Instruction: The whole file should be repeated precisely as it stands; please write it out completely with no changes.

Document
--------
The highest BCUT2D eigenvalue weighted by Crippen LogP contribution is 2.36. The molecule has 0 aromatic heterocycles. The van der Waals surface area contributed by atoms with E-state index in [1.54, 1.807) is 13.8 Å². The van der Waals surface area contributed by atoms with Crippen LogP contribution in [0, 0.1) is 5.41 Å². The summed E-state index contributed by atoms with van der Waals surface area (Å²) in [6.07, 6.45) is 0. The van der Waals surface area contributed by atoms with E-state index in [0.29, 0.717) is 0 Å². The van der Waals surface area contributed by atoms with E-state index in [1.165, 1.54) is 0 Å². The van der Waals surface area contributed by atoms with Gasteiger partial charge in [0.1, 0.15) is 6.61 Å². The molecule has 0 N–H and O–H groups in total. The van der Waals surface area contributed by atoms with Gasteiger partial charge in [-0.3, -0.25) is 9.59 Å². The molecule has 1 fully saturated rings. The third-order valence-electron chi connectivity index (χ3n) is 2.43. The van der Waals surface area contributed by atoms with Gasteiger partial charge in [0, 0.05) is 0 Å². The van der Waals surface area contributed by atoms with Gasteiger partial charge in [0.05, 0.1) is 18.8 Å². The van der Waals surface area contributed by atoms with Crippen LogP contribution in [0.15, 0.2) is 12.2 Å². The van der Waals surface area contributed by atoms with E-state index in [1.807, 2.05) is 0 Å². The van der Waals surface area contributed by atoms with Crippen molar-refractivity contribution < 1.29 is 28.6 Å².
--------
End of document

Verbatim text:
The highest BCUT2D eigenvalue weighted by Crippen LogP contribution is 2.36. The molecule has 0 aromatic heterocycles. The van der Waals surface area contributed by atoms with E-state index in [1.54, 1.807) is 13.8 Å². The van der Waals surface area contributed by atoms with Crippen LogP contribution in [0, 0.1) is 5.41 Å². The summed E-state index contributed by atoms with van der Waals surface area (Å²) in [6.07, 6.45) is 0. The van der Waals surface area contributed by atoms with E-state index in [0.29, 0.717) is 0 Å². The van der Waals surface area contributed by atoms with E-state index in [1.165, 1.54) is 0 Å². The van der Waals surface area contributed by atoms with Gasteiger partial charge in [0.1, 0.15) is 6.61 Å². The molecule has 0 N–H and O–H groups in total. The van der Waals surface area contributed by atoms with Gasteiger partial charge in [-0.3, -0.25) is 9.59 Å². The molecule has 1 fully saturated rings. The third-order valence-electron chi connectivity index (χ3n) is 2.43. The van der Waals surface area contributed by atoms with Gasteiger partial charge in [0, 0.05) is 0 Å². The van der Waals surface area contributed by atoms with Gasteiger partial charge in [0.05, 0.1) is 18.8 Å². The van der Waals surface area contributed by atoms with Crippen LogP contribution in [0.15, 0.2) is 12.2 Å². The van der Waals surface area contributed by atoms with E-state index in [1.807, 2.05) is 0 Å². The van der Waals surface area contributed by atoms with Crippen molar-refractivity contribution < 1.29 is 28.6 Å².